Are there waiting lists for supported living facilities?


Mr Holland: I am not aware of —


Mr Keenan: I do not have the numbers.


Mr McKinney: With respect, I am holding my hands up because there is an awful lot of information that we are not getting today.  I will not make any assumptions about it, Chair.  We are simply not getting the information.  The homework has not been done.  Maybe we should revisit the issue, Chair.


The Chairperson: Members have raised a number of issues that have not been answered.  It is irregular that we are holding an evidence session specifically on this issue and that we do not have the detail.  However, I know that Jim has been waiting.  Have you finished, Fearghal?


Mr McKinney: I had one more question, but I will pass.  I am not sure that I will get the information.


Mr Wells: This has been interesting.  The session has covered some of the points that I wished to raise, but I am trying to tease out the commitment of the trusts, using that awful Americanism "going forward".  I cannot think of any other phrase, so I will use it anyway.  You gave us some idea about 2013-14.  What is the commitment to funding, through the trusts, for the next few years for sheltered accommodation?


Mr Holland: It is impossible for me to give a detailed breakdown beyond the comprehensive spending review programme.  The commitment from the trusts will be to respond to demand as it presents itself on the basis of assessed need.  Kevin referenced the schemes that are coming on line, which reflect a commitment from the trusts to fund those schemes.  That is the process through which I see that commitment being taken forward over the next few years.


Mr Keenan: Dean said that we are coming to the end of a cycle, and Mickey talked about the money that has not been spent in the current cycle.  Hopefully, we will address some of the issues that you raised about the alignment of information, but we are moving into a new phase in which we will have to develop a new joint bid, look up the road and try to estimate the types of needs and the number of developments that we need to put into the system for the next three years.  As for the horizon that we are working towards, we are not looking much further forward than 2015-16.


Mr Wells: I must say that, listening to these answers to questions on such a crucial issue, which, frankly, almost derailed Transforming Your Care because of the whole controversy, my impression is that there does not seem to be much concrete thinking.  I would have expected a definitive plan as to where we were going and what we wanted to achieve, rather than reacting to proposals by some private entrepreneurs and housing associations.  I am not content that you have grasped just how difficult an issue this will be.  Unless the public are reassured that there will definitely be proper provision, the residential home issue will, unfortunately, come back to bite us.  I am just wondering why the answers are not more definitive.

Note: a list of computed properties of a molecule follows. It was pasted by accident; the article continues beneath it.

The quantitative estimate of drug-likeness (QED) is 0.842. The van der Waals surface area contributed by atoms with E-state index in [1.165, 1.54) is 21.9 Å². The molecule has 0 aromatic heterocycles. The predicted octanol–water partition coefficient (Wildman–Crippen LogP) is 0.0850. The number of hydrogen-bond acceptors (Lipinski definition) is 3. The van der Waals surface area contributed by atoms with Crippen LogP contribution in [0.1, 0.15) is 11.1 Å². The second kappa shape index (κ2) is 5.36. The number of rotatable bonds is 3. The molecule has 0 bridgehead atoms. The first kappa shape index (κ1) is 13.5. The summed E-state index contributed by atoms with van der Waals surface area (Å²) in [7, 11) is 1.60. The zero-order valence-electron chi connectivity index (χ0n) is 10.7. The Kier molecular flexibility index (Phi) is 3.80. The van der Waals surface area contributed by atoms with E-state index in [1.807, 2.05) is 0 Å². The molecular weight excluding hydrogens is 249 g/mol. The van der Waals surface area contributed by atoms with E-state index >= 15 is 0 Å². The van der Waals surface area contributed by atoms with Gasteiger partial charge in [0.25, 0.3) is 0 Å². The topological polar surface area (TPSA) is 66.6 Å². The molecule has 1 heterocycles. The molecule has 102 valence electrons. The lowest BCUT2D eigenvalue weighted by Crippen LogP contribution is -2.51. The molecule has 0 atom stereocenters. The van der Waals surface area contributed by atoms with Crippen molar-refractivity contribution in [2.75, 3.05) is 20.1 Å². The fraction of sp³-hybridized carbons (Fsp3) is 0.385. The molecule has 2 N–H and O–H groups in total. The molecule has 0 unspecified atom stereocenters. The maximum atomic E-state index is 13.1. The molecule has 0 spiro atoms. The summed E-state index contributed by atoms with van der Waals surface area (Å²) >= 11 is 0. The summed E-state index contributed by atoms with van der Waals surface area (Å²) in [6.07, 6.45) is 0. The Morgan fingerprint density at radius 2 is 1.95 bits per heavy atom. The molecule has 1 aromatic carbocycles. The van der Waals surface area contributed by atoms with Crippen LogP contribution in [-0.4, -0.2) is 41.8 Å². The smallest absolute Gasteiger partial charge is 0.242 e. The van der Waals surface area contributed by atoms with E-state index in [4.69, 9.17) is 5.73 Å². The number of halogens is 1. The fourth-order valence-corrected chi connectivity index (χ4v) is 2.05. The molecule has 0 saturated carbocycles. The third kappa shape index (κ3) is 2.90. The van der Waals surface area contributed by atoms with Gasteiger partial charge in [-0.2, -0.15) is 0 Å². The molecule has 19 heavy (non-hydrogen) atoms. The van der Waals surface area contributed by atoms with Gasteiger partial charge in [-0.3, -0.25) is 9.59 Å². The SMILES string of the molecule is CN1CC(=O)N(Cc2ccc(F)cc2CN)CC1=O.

Mr Keenan: Most of the action proposals in the programme are aligned with the re-provision of statutory residential care in the relevant geographies.  So it is not a random choice.  Most of the proposals are about the straightforward re-provision of residential care facilities.  There are plans in the pipeline for Greenisland, for example, where the home closed last year.  This is a proposal to re-provide and put in place supported housing.  We have concrete plans in the system for Moylinney Care Home, which also closed last year.  Most of the proposals on the schedule relate to current statutory homes and the re-provision thereof.


Mr Wells: I wonder whether you sold that well enough.  What disappointed me about all the controversy that erupted was that, when you dug a bit deeper, there were often concrete proposals for alternative provision.  In Limavady, for instance, there was great controversy over Thackeray Place, but I learned that there was a proposal for a bigger, more modern unit to be built in Limavady a few miles away.  However, that did not seem to be known by the residents, staff or local politicians.  Have you been doing enough to make it clear to residents that there are attractive options out there?